Later in her reflections, the doctor wrote: "It's 8:30, time to start seeing patients." And she really does see them. She sees the fear and panic in the mother whose child has been sick for a year. She sees the woman who is crying, "tears streaming down her cheeks," and knows that there is more going on than just her illness. Humility transforms the way we see; it enables us to see other persons more reverently and compassionately, and with an empathetic imagination.
With an empathetic imagination, as this doctor's story illustrates, we are able to transcend our own limited horizon and experience in order to identify with the thoughts, feelings, perceptions and experiences of others. We can do so because humility cultivates a more morally attuned way of seeing. In short, because we see differently, we act differently. The doctor who sees her patients not as cases, but as guests, demonstrates that the more benevolent and compassionate our vision becomes, the more truly healing and life-giving our behavior will be, even for those patients who cannot be cured.
HUMILITY AND THE ART OF LOVING WELL
A second reason humility fosters excellence in health care is that humility enables us to love well. It might seem strange to speak of love in the context of health care, because we ordinarily associate love with the more personal and private relationships of our lives. But if Jesus commands us to love every neighbor who comes our way, then in health care it means loving the neighbor who happens to be a patient. Like any neighbor, patients come in all shapes and sizes, with different temperaments, personalities and dispositions. And, like any neighbor, they are not always easy to love. But still, we are called to love them.
What would this mean? At the very least, to love means to recognize, respect and respond to patients as singular human beings. To love is to genuinely care for patients, to be committed to their well-being and to do whatever we can to help them in their suffering. Much of the work of love comes down to being present, available and attentive to those who are entrusted to us, something that is not easily achieved when we are distracted, stressed or exhausted.
Real love, whether in our personal or professional lives, is hard work because it is the promise to expend ourselves on behalf of others. Humility fosters this love because humility forms us into persons who are able to live for something other than themselves, persons who, every day, respond to the call to transcend themselves for the sake of another's good. In this respect, humility empowers a love that is altruistic and caring.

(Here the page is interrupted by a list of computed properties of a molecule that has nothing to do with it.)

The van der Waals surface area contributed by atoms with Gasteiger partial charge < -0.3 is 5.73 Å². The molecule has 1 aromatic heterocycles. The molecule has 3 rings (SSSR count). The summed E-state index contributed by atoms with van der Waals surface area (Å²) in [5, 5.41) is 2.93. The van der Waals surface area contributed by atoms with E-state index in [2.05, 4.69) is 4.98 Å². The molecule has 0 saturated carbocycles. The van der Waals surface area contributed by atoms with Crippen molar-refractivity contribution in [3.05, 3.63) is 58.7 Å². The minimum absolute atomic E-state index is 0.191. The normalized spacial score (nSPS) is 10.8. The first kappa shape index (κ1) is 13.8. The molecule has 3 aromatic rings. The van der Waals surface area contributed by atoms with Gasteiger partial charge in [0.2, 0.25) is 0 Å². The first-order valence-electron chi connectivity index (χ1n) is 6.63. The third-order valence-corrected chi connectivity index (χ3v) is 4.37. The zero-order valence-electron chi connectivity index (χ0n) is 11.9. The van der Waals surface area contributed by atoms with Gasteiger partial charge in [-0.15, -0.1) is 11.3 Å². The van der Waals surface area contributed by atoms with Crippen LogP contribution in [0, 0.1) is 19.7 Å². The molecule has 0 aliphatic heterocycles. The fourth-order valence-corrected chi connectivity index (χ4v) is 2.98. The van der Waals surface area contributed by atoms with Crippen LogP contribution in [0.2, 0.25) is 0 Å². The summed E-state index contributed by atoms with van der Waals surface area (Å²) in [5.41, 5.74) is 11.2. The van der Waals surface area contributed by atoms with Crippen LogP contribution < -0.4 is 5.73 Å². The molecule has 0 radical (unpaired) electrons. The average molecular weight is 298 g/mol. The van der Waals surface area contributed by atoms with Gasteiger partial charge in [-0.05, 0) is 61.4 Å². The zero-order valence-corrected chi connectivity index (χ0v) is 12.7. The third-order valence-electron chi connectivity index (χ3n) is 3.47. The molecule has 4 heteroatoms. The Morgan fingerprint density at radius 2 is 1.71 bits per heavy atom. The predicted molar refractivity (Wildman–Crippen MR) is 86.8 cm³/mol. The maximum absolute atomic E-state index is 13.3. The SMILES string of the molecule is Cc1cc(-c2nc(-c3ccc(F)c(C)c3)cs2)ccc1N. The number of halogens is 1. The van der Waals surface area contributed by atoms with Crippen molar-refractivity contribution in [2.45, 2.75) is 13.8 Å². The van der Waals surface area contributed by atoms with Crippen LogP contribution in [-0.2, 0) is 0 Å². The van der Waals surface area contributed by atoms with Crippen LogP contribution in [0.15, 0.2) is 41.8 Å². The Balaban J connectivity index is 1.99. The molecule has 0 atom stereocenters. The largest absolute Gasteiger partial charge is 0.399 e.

One of the potential hindrances to excellence in health care is to gradually lose sight of patients as unique human beings with distinctive needs, fears and concerns. The more bureaucratized and depersonalized medicine becomes — and perhaps the more technical — the more likely it is that the personal dimension of medicine will be lost. A love informed by humility resists this depersonalization by reminding us that the relationship between health care providers and their patients is, from first to last, a human encounter in which a person in need comes for help. That very encounter constitutes a moral call to affirm the dignity of the persons in need by acknowledging their presence and doing what one can to help them.
Here's an example: My sister has been a nurse for more than 40 years. She told me about a surgeon with whom she works, someone she greatly respects, and this is why, she says:
"He is not hurriedly running in to mark the surgical site and then trying to run out of the room, avoiding the patient and their family. He calmly walks into the pre-op room, sits down and engages in conversation with them, entertaining any questions that they may have. He never acts as if his time is too valuable to be bothered. He will sit and answer any questions or just engage in some random conversation to put everyone at ease before surgery. The value of this can't be measured."3
That's a perfect expression of what it means to love a neighbor who happens to be a patient about to have surgery. Like the Good Samaritan in the Gospel of Luke, this doctor doesn't hurriedly pass the patient by, not wanting to be bothered or inconvenienced, but stops to offer whatever reassurance he can. He is utterly present to his patients, because he listens to them, comforts them and shows compassion by letting them know that he understands them and wants to do whatever he can to help them. Without exhibiting a love informed by humility, the surgeon might be highly capable, but something would be missing in his practice of medicine.